Florida Policyholders: Notice to policyholders recently affected by severe weather. 

Should You Ever Apologize to a Patient?

When patient treatment doesn't go as planned, you may want to apologize. But could it be construed as an admission of guilt?

As a Naturopathic Doctor, one of the things your patients probably like best about you is your caring nature. So, it only makes sense that if a patient's care doesn't turn out as you'd hoped, your initial reaction may be to apologize. Interestingly, your sincere "I'm sorry" may help you avoid a lawsuit. 

Saying "I’m sorry" to a patient used to be a relatively novel concept. For decades, doctors had been advised to deny and defend whenever there was an allegation of malpractice. Clinical errors were addressed primarily through malpractice litigation where compensation was based on allocation of fault.

Today, many studies suggest that an apology might avert a lawsuit, especially if a patient is angry about an adverse outcome. In fact, many patients and their families expect at least an explanation after an injury or unanticipated event. Some states have even enacted laws to encourage—or in some cases mandate—that doctors disclose to their patients when treatment errors have occurred.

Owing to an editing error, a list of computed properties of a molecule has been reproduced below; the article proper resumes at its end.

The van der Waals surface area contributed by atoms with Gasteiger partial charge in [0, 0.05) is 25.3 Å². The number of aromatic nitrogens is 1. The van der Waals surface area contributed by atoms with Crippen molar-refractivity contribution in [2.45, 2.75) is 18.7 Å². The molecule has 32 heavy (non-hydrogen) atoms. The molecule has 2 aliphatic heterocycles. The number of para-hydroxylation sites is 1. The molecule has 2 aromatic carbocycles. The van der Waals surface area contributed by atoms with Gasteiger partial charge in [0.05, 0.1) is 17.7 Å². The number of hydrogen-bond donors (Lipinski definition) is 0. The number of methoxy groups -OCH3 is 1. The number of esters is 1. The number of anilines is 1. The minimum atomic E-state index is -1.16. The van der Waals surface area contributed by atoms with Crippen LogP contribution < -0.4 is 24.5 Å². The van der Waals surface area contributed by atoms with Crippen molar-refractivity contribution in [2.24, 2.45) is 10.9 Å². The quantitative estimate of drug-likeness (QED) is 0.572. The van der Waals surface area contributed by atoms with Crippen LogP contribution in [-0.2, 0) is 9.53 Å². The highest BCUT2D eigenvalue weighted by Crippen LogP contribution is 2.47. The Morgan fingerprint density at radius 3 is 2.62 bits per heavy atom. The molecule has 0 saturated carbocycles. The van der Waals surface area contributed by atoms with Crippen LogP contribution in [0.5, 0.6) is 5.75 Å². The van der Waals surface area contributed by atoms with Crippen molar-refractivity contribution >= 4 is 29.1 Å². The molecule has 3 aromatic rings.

At the same time, doctors who wish to apologize should choose their words carefully. It’s important to express sympathy for the patient’s situation without admitting guilt.

So, what should you do? ND policyholders are encouraged to call our confidential Claims Advice Hotline to confidentially discuss a concern or situation they’re not sure how to handle—including whether to apologize to a patient.

We can talk you through the many issues and guide you toward the best approach for your individual situation. Your call will not result in our opening a claim file unless a request for damages has already been put in writing.

This website uses first party and third party cookies to improve your experience and anonymously track site visits. By visiting this website, you opt-in to the use of cookies. OK